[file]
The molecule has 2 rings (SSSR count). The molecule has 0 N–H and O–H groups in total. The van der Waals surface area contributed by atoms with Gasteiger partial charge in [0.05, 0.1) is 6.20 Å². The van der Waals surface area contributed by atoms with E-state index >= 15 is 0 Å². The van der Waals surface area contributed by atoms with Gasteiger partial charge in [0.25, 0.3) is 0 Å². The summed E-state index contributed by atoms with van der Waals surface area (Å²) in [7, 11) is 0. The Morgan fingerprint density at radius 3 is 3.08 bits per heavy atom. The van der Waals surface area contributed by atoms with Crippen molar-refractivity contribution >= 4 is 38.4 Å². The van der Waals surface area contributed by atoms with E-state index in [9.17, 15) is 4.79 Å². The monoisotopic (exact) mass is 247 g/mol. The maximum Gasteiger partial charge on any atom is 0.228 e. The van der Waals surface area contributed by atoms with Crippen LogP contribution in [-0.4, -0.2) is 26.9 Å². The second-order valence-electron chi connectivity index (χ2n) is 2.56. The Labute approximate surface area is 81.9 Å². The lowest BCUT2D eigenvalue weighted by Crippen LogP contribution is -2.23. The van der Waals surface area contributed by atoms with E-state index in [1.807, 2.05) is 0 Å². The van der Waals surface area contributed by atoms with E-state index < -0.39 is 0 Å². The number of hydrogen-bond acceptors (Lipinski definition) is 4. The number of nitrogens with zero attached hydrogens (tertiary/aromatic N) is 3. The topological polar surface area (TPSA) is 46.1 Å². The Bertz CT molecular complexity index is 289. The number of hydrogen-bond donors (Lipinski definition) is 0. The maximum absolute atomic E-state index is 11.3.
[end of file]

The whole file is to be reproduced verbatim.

The molecule has 2 rings (SSSR count). The molecule has 0 N–H and O–H groups in total. The van der Waals surface area contributed by atoms with Gasteiger partial charge in [0.05, 0.1) is 6.20 Å². The van der Waals surface area contributed by atoms with E-state index >= 15 is 0 Å². The van der Waals surface area contributed by atoms with Gasteiger partial charge in [0.25, 0.3) is 0 Å². The summed E-state index contributed by atoms with van der Waals surface area (Å²) in [7, 11) is 0. The Morgan fingerprint density at radius 3 is 3.08 bits per heavy atom. The van der Waals surface area contributed by atoms with Crippen molar-refractivity contribution >= 4 is 38.4 Å². The van der Waals surface area contributed by atoms with E-state index in [9.17, 15) is 4.79 Å². The monoisotopic (exact) mass is 247 g/mol. The maximum Gasteiger partial charge on any atom is 0.228 e. The van der Waals surface area contributed by atoms with Crippen LogP contribution in [-0.4, -0.2) is 26.9 Å². The second-order valence-electron chi connectivity index (χ2n) is 2.56. The Labute approximate surface area is 81.9 Å². The lowest BCUT2D eigenvalue weighted by Crippen LogP contribution is -2.23. The van der Waals surface area contributed by atoms with E-state index in [1.807, 2.05) is 0 Å². The van der Waals surface area contributed by atoms with E-state index < -0.39 is 0 Å². The number of hydrogen-bond acceptors (Lipinski definition) is 4. The number of nitrogens with zero attached hydrogens (tertiary/aromatic N) is 3. The topological polar surface area (TPSA) is 46.1 Å². The Bertz CT molecular complexity index is 289. The number of hydrogen-bond donors (Lipinski definition) is 0. The maximum absolute atomic E-state index is 11.3.